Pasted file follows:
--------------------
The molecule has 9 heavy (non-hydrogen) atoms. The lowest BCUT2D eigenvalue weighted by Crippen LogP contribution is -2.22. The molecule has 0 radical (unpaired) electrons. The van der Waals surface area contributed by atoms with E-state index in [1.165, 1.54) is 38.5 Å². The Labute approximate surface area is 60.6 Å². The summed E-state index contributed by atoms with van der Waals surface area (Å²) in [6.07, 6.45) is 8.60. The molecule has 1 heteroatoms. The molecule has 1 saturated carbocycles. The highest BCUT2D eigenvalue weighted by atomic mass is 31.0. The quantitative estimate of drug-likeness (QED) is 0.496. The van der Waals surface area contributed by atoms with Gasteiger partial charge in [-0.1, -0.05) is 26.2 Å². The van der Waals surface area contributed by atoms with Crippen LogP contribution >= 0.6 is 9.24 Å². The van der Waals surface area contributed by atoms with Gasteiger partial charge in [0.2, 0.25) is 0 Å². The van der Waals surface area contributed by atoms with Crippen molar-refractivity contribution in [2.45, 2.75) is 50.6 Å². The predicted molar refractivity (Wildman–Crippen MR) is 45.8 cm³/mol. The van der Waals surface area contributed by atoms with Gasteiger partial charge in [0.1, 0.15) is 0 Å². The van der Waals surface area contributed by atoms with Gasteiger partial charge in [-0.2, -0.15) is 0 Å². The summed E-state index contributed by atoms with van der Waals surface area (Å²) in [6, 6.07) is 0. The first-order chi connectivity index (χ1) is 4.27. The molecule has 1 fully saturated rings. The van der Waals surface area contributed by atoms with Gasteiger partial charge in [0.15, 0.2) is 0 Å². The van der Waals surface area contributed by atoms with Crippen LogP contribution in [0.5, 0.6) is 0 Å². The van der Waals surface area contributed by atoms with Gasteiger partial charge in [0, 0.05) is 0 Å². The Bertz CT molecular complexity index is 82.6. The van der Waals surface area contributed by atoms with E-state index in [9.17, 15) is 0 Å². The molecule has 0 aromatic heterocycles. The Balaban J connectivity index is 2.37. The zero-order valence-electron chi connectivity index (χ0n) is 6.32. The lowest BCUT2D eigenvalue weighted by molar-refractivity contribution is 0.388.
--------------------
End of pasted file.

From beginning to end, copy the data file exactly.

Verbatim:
The molecule has 9 heavy (non-hydrogen) atoms. The lowest BCUT2D eigenvalue weighted by Crippen LogP contribution is -2.22. The molecule has 0 radical (unpaired) electrons. The van der Waals surface area contributed by atoms with E-state index in [1.165, 1.54) is 38.5 Å². The Labute approximate surface area is 60.6 Å². The summed E-state index contributed by atoms with van der Waals surface area (Å²) in [6.07, 6.45) is 8.60. The molecule has 1 heteroatoms. The molecule has 1 saturated carbocycles. The highest BCUT2D eigenvalue weighted by atomic mass is 31.0. The quantitative estimate of drug-likeness (QED) is 0.496. The van der Waals surface area contributed by atoms with Gasteiger partial charge in [-0.1, -0.05) is 26.2 Å². The van der Waals surface area contributed by atoms with Crippen LogP contribution >= 0.6 is 9.24 Å². The van der Waals surface area contributed by atoms with Gasteiger partial charge in [0.2, 0.25) is 0 Å². The van der Waals surface area contributed by atoms with Crippen molar-refractivity contribution in [2.45, 2.75) is 50.6 Å². The predicted molar refractivity (Wildman–Crippen MR) is 45.8 cm³/mol. The van der Waals surface area contributed by atoms with Gasteiger partial charge in [0.1, 0.15) is 0 Å². The van der Waals surface area contributed by atoms with Gasteiger partial charge in [-0.2, -0.15) is 0 Å². The summed E-state index contributed by atoms with van der Waals surface area (Å²) in [6, 6.07) is 0. The first-order chi connectivity index (χ1) is 4.27. The molecule has 1 fully saturated rings. The van der Waals surface area contributed by atoms with Gasteiger partial charge in [0.15, 0.2) is 0 Å². The van der Waals surface area contributed by atoms with Crippen LogP contribution in [0.5, 0.6) is 0 Å². The van der Waals surface area contributed by atoms with Gasteiger partial charge in [0, 0.05) is 0 Å². The Bertz CT molecular complexity index is 82.6. The van der Waals surface area contributed by atoms with E-state index in [9.17, 15) is 0 Å². The molecule has 0 aromatic heterocycles. The Balaban J connectivity index is 2.37. The zero-order valence-electron chi connectivity index (χ0n) is 6.32. The lowest BCUT2D eigenvalue weighted by molar-refractivity contribution is 0.388.